Boast in The Lord
1 Corinthians 1:30-31
I used to work with a guy named Rob. I think we have all worked with a Rob or two in our lives. You know this guy, completely full of himself, confident that he is the best thing since sliced bread, and sure that the company could never run without him. Almost daily, Rob would bestow upon me the legends of his greatness and the great things he had accomplished for the company. Yes, Rob was a legend in his own mind. I often wondered how Rob was able to accomplish all this greatness since all I ever saw him do was sit at his desk and shop on eBay, but I didn’t dare say anything since he was my direct supervisor and regularly reminded me of that. Well, eight months later, after he had worked for two years with the company, he put in his notice and left. As he was leaving, he told me that he never stays with a company more than two years, I think that’s about how long it takes them to realize that he is full of hot air.
After Rob left, I was promoted into his position as General Manager. Right away I started realizing that all those great things Rob had said he did were actually executed by others, many of them before he even worked there, he just took the credit for them all. There were many things wrong with the physical building that he said couldn’t be corrected. But once our team realized they could do what it took, within reason, and that their opinion was valued, we were able to fix them all as a team.
We all know people like Rob, and we think, how can a person take credit for what others have accomplished, but don’t we, on occasion, do this with God? I would never ask God for the gift of healing because so many men and women who I believe God gave that gift to eventually started making it about themselves. I love something I heard at Bethel Church in Redding, California recently. One of the pastors said, “Healing is not about the anointed man of God, it’s about the anointed God of man.” Because of so many people who have made the spiritual gift of healing about them, many churches have pushed the Holy Spirit out of their gatherings. I grew up in a church like this. The Holy Spirit was talked about in vague terms, but you don’t dare mention His gifts.
Let’s look at 1 Corinthians 1:30-31, “30 God has united you with Christ Jesus. For our benefit God made him to be wisdom itself. Christ made us right with God; he made us pure and holy, and he freed us from sin. 31 Therefore, as the Scriptures say, ‘If you want to boast, boast only about the Lord.’” Did you see that? God made Christ wisdom itself for our benefit. So, what exactly does Christ do for us? First, and most importantly, He makes us right with God. You see; the death, burial, and resurrection of Christ is the only thing that can make us right with God. No matter what anyone tells you, you can not be good enough to be made right with God. The Bible says, “Therefore, just as through one man sin entered into the world, and death through sin, and so death spread to all men, because all sinned.” Romans 5:12. It doesn’t matter how good you are, or how much money you have given for starving children or aids, you are a sinner just by being born. Look at Psalm 51:5, “For I was born a sinner—yes, from the moment my mother conceived me.” And, Romans 3:23, “For everyone has sinned; we all fall short of God’s glorious standard.” And, Jeremiah 17:9, “The human heart is the most deceitful of all things, and desperately wicked. Who really knows how bad it is?”
So, we can’t be good enough, but the beautiful thing is that we don’t have to. What does it say in Romans 6:23? “For the wages of sin is death, but the free gift of God is eternal life through Christ Jesus our Lord.” So, what Paul is saying in 1 Corinthians 1:30 is that thanks to Christ, we don’t have to try to get right with God. What else did Christ do for us? He made us PURE, He made us HOLY, and He made us FREE!!! It doesn’t get any better than that! Let’s look at those three words.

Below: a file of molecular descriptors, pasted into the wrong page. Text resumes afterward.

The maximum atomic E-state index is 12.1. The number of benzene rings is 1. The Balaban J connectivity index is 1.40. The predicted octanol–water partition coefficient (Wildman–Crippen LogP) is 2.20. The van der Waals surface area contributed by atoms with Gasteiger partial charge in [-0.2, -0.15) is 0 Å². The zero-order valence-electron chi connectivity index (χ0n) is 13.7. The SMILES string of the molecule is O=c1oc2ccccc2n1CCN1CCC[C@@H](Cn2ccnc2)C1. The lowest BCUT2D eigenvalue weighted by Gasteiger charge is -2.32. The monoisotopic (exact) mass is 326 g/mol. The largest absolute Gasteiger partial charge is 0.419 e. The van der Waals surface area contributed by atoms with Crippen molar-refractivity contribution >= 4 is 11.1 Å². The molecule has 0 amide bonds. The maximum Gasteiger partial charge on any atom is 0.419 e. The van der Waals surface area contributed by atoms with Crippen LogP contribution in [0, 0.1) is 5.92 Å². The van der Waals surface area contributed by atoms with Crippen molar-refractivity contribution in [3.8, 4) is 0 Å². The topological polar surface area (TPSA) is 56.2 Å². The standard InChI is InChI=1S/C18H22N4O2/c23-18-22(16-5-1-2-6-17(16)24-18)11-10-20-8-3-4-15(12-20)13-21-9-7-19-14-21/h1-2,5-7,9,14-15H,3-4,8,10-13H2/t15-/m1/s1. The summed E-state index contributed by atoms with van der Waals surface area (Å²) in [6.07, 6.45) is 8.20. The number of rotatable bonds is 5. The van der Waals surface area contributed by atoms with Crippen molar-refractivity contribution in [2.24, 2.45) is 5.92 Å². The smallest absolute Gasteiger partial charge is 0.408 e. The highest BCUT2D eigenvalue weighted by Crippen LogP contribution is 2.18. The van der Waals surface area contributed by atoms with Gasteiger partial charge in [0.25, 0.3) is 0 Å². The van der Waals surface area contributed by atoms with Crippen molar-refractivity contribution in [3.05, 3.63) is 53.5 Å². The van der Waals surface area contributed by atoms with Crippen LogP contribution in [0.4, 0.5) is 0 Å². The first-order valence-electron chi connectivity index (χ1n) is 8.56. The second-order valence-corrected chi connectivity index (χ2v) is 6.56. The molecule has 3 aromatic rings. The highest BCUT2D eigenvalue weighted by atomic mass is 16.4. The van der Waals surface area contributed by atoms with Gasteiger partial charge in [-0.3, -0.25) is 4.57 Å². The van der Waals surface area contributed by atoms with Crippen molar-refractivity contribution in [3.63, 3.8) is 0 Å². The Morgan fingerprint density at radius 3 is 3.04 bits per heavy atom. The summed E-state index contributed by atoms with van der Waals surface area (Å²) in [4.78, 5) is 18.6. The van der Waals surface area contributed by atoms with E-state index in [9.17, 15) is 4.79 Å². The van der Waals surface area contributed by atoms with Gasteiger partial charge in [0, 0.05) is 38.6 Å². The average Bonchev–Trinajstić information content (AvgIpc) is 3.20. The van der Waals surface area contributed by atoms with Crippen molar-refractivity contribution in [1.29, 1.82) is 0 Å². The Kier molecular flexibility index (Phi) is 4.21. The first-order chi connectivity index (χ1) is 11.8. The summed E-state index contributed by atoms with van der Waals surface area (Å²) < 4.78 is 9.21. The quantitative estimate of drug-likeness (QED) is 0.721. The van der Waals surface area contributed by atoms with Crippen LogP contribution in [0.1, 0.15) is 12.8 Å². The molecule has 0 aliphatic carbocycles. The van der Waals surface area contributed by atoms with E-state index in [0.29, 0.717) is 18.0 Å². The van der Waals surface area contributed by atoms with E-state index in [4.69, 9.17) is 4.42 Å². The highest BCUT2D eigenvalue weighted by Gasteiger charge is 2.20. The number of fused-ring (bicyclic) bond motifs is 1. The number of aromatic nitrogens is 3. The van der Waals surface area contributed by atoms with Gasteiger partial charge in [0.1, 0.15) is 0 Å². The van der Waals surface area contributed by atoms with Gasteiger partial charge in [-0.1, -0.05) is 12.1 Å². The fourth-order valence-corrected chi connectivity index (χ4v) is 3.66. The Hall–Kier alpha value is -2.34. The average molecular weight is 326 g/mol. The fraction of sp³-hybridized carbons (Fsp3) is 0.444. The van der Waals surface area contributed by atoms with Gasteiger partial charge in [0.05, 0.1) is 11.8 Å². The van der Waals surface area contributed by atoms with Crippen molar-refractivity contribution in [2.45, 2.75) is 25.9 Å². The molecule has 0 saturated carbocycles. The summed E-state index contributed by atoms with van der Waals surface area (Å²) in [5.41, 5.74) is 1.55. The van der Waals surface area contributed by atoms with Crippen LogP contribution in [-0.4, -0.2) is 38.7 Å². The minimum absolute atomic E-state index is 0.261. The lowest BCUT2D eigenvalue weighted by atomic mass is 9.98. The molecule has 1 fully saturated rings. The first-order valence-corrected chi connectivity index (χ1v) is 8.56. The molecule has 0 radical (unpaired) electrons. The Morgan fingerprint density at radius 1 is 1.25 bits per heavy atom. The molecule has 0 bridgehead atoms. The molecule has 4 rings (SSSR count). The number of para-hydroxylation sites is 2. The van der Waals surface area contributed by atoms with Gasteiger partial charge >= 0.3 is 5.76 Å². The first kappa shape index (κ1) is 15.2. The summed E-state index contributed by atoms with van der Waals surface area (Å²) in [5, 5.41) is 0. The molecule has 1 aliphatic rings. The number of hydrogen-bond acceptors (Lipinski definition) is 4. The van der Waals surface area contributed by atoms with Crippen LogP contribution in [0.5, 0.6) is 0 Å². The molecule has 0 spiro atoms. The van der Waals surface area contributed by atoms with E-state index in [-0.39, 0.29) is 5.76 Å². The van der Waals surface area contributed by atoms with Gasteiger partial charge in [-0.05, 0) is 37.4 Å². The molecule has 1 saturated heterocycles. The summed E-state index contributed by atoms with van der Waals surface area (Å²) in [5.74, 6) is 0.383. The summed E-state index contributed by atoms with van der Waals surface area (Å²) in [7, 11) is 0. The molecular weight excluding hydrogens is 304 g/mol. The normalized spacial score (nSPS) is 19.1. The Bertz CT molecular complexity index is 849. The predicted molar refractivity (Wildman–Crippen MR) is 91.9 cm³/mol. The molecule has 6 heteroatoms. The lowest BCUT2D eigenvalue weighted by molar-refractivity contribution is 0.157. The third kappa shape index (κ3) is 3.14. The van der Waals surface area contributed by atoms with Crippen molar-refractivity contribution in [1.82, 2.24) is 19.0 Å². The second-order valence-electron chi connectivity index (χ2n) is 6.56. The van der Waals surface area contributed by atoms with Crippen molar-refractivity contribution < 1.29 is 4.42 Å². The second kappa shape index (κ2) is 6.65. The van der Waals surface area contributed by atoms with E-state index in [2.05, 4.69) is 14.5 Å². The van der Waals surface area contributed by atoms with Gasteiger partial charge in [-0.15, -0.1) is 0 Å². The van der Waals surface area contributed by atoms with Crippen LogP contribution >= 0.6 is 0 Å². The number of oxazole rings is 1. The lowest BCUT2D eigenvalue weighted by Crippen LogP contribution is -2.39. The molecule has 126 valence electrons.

Pure: The Greek word in this verse translated as pure is the word, ἁγιασμός hagiasmós, hag-ee-as-mos; which means; purity, holiness, and sanctification. The blood of Christ washes us whiter than snow, look at Isaiah 1:18, “’Come now, let’s settle this,’ says the Lord. ‘Though your sins are like scarlet, I will make them as white as snow. Though they are red like crimson, I will make them as white as wool.’”
Holy: the Greek word used here actually means equity, justification, and righteousness. In Christ, we are righteous, we are justified, and we are Holy, set apart. John 17:17 says, “Make them holy by your truth; teach them your word, which is truth.” The word of Christ makes us holy.
Free: This word is used for a ransom that is paid in full, it also means deliverance and redemption. In Christ, our ransom has been paid in full. We are no longer a slave to sin…we are free! 2 Corinthians 3:17 says, “For the Lord is the Spirit, and wherever the Spirit of the Lord is, there is freedom.” Also, in John 8:36 it says, “So if the Son sets you free, you are truly free.” Christ has truly set us free from the bondage of sin, but, as with all freedom, this freedom came with a price, the shed blood of Jesus. Because of this great price we can’t take our freedom lightly, we are indebted to Christ and must live the rest of our lives as such. But we can never use our freedom as an excuse to sin, “For you are free, yet you are God’s slaves, so don’t use your freedom as an excuse to do evil.” 1 Peter 2:16.
Paul ends this chapter by saying, “Therefore, as the Scriptures say, ‘If you want to boast, boast only about the Lord.” 1 Corinthians 1:31. Paul drives this point home through this chapter. The entire introduction of his letter comes down to this point, God is God, and we are not! We can’t brag about anything, because everything we have comes from God, through Christ!